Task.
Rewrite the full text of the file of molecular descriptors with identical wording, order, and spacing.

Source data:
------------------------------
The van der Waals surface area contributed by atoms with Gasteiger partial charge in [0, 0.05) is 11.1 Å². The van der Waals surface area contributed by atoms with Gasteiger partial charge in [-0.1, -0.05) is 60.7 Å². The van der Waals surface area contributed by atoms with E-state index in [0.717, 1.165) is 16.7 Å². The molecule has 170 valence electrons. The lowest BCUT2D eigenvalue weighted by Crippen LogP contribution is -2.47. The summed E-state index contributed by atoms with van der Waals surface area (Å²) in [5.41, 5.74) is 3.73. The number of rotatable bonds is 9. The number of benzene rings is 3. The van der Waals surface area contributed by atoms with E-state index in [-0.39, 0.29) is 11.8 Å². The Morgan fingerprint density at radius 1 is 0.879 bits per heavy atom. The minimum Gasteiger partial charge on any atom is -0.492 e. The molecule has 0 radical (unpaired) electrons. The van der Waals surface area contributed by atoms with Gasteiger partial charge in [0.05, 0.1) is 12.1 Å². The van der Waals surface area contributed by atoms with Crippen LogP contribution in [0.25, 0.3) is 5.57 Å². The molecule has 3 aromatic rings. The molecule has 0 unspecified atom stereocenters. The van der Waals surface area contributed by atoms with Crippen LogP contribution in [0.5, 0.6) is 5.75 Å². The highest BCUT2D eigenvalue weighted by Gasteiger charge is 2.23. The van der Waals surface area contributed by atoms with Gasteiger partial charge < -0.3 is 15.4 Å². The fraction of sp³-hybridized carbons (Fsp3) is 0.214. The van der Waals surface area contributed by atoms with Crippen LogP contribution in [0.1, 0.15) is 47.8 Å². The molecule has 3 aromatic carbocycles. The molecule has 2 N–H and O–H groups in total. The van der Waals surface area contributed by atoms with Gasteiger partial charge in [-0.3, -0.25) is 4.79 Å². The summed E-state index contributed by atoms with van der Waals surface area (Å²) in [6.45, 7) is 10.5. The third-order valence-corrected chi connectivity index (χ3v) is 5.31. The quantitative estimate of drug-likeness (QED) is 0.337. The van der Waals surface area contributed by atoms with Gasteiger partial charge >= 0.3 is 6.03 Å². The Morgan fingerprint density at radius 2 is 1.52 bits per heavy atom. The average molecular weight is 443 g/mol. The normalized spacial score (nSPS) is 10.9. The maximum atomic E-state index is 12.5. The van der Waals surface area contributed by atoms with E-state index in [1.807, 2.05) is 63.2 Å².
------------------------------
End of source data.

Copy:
The van der Waals surface area contributed by atoms with Gasteiger partial charge in [0, 0.05) is 11.1 Å². The van der Waals surface area contributed by atoms with Gasteiger partial charge in [-0.1, -0.05) is 60.7 Å². The van der Waals surface area contributed by atoms with E-state index in [0.717, 1.165) is 16.7 Å². The molecule has 170 valence electrons. The lowest BCUT2D eigenvalue weighted by Crippen LogP contribution is -2.47. The summed E-state index contributed by atoms with van der Waals surface area (Å²) in [5.41, 5.74) is 3.73. The number of rotatable bonds is 9. The number of benzene rings is 3. The van der Waals surface area contributed by atoms with E-state index in [-0.39, 0.29) is 11.8 Å². The Morgan fingerprint density at radius 1 is 0.879 bits per heavy atom. The minimum Gasteiger partial charge on any atom is -0.492 e. The molecule has 0 radical (unpaired) electrons. The van der Waals surface area contributed by atoms with Gasteiger partial charge in [0.05, 0.1) is 12.1 Å². The van der Waals surface area contributed by atoms with Crippen LogP contribution in [0.25, 0.3) is 5.57 Å². The molecule has 3 aromatic rings. The molecule has 0 unspecified atom stereocenters. The van der Waals surface area contributed by atoms with Crippen LogP contribution in [0.5, 0.6) is 5.75 Å². The highest BCUT2D eigenvalue weighted by Gasteiger charge is 2.23. The van der Waals surface area contributed by atoms with Gasteiger partial charge < -0.3 is 15.4 Å². The fraction of sp³-hybridized carbons (Fsp3) is 0.214. The van der Waals surface area contributed by atoms with Crippen LogP contribution in [0.1, 0.15) is 47.8 Å². The molecule has 3 aromatic carbocycles. The molecule has 2 N–H and O–H groups in total. The van der Waals surface area contributed by atoms with Gasteiger partial charge in [-0.3, -0.25) is 4.79 Å². The summed E-state index contributed by atoms with van der Waals surface area (Å²) in [6.45, 7) is 10.5. The third-order valence-corrected chi connectivity index (χ3v) is 5.31. The quantitative estimate of drug-likeness (QED) is 0.337. The van der Waals surface area contributed by atoms with Gasteiger partial charge >= 0.3 is 6.03 Å². The Morgan fingerprint density at radius 2 is 1.52 bits per heavy atom. The average molecular weight is 443 g/mol. The normalized spacial score (nSPS) is 10.9. The maximum atomic E-state index is 12.5. The van der Waals surface area contributed by atoms with E-state index in [1.807, 2.05) is 63.2 Å².